Observed Trends in Thermal Stress at European Cities with Different Background Climates
AbstractIntensification of extreme temperatures combined with other socioeconomic factors may exacerbate human thermal risk. The disastrous impacts of extreme weather during the last two decades demonstrated the increased vulnerability of populations even in developed countries from Europe, which are expected to efficiently manage adverse weather. The study aims to assess trends in the exposure of European populations to extreme weather using updated historical climatic data in large European cities of different local climates and a set of climatic and bioclimatic indices. Colder cities experience higher warming rates in winter (exceeding 1 °C/decade since the mid-1970s) and warmer cities in summer. Hot extremes have almost tripled in most cities during the last two or three decades with simultaneous advancing of hot weather, while northernmost cities have experienced an unprecedented increase in the heat waves frequency only during the last decade. Bioclimatic indices suggested a robust tendency towards less cold-related stress (mainly in cold cities) and more heat-related stress in all cities. A doubling or tripling in the frequency of heat-related ‘great discomfort’ was found in southern cities, while in the cities of northern Europe, heat-related ‘discomfort’ conditions are becoming increasingly more frequent and have nearly quadrupled during the last decade. View Full-Text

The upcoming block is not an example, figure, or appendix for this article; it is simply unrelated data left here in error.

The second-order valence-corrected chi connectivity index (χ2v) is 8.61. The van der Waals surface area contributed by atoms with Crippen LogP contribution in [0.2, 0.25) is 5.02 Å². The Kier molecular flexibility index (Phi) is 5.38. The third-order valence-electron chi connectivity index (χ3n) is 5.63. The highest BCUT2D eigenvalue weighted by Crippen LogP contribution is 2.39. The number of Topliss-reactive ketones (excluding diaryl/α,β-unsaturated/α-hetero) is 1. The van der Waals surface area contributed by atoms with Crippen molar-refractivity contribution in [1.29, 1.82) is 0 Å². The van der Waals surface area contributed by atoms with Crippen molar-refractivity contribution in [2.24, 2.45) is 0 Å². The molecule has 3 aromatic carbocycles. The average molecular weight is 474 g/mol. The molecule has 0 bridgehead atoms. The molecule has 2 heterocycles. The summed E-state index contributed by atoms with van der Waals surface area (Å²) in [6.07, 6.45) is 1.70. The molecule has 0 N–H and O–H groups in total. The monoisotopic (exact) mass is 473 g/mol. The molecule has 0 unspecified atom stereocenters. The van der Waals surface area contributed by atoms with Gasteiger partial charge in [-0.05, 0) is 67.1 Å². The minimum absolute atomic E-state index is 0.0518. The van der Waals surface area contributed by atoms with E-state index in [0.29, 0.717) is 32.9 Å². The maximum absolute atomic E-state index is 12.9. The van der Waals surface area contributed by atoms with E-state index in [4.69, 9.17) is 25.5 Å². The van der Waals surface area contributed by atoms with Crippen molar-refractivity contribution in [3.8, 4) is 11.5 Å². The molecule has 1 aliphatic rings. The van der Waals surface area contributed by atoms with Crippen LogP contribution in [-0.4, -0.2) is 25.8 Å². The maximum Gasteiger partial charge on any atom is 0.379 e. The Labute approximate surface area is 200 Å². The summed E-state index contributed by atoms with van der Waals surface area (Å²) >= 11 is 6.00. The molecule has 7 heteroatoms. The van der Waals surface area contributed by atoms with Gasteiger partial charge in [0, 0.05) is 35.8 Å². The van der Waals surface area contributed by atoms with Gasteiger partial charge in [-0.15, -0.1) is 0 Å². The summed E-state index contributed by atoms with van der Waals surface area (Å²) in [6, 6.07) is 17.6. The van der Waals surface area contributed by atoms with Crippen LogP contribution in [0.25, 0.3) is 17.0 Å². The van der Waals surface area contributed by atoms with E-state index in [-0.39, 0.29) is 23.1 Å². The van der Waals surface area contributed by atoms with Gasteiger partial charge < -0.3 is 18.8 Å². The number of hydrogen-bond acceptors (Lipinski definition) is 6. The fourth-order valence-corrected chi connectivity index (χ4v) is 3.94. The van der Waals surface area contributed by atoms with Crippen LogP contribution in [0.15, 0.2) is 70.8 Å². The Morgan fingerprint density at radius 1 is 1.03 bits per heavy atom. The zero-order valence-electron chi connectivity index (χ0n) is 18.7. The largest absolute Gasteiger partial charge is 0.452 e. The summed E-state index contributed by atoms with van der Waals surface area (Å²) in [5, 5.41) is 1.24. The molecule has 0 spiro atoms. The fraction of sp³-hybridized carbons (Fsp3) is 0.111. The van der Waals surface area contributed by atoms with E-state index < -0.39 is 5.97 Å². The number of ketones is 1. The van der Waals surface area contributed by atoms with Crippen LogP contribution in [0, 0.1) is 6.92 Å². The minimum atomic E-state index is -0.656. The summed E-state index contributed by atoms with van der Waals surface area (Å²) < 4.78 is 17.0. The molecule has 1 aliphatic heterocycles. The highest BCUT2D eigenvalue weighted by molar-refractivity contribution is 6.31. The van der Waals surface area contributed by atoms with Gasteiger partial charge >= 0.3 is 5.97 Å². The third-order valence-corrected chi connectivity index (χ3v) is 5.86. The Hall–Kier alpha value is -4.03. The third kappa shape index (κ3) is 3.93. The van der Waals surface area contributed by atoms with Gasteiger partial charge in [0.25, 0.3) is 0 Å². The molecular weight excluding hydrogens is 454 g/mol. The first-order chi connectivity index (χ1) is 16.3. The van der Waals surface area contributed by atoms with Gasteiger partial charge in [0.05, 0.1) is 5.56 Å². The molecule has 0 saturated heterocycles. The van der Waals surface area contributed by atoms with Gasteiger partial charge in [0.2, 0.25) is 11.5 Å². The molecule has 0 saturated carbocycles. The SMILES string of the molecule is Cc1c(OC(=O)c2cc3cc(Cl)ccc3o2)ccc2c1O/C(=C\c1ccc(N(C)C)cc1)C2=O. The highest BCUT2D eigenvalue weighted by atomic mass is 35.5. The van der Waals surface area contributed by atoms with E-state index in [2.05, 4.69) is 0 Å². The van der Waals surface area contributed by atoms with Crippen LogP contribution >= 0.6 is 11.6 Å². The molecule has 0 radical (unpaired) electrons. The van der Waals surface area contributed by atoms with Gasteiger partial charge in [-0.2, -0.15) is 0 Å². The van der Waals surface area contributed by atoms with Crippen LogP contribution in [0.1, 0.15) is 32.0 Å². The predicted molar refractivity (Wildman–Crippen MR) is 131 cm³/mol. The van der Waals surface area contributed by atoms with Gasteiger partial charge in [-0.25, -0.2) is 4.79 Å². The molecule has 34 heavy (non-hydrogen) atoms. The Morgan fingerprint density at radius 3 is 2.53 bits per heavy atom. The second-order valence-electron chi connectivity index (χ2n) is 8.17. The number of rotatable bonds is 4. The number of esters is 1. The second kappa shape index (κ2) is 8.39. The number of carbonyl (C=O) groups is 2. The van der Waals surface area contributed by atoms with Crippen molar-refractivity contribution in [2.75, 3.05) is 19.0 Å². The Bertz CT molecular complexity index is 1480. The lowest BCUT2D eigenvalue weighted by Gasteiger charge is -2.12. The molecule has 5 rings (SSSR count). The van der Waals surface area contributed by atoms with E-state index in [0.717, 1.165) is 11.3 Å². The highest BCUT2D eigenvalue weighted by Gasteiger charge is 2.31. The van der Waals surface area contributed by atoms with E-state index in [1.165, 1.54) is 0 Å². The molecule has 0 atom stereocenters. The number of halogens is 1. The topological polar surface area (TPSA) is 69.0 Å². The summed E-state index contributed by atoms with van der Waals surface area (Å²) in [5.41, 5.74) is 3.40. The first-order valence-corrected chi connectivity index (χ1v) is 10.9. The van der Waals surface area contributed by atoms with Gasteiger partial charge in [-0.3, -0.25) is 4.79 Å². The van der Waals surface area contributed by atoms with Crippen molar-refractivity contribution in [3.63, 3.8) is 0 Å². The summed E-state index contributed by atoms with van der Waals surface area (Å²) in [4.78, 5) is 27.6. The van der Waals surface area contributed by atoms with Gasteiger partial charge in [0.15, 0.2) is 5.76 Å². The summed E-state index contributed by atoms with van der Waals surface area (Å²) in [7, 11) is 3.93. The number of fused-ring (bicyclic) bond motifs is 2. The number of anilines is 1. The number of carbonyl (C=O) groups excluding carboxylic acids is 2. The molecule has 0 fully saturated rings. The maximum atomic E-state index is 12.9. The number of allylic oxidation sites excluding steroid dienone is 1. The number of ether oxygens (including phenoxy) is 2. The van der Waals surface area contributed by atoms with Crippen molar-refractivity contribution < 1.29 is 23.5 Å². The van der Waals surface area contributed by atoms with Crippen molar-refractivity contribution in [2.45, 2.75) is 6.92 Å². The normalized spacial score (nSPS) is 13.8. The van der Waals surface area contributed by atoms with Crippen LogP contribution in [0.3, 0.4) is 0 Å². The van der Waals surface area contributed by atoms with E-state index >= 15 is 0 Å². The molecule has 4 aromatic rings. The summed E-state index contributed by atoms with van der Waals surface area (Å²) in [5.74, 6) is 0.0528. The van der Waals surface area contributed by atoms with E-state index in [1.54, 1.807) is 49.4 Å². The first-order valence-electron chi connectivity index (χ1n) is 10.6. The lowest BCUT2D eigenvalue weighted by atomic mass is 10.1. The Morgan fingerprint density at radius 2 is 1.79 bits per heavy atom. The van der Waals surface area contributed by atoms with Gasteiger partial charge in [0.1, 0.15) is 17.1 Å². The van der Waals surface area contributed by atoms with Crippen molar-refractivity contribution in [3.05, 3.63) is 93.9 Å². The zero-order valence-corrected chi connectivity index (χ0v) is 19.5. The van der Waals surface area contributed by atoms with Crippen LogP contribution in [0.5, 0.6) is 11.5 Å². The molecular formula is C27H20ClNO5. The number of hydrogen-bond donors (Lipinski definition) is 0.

Share & Cite This Article
Founda, D.; Pierros, F.; Katavoutas, G.; Keramitsoglou, I. Observed Trends in Thermal Stress at European Cities with Different Background Climates. Atmosphere 2019, 10, 436.
Founda D, Pierros F, Katavoutas G, Keramitsoglou I. Observed Trends in Thermal Stress at European Cities with Different Background Climates. Atmosphere. 2019; 10(8):436.Chicago/Turabian Style
Founda, Dimitra; Pierros, Fragiskos; Katavoutas, George; Keramitsoglou, Iphigenia. 2019. "Observed Trends in Thermal Stress at European Cities with Different Background Climates." Atmosphere 10, no. 8: 436.
Note that from the first issue of 2016, MDPI journals use article numbers instead of page numbers. See further details here.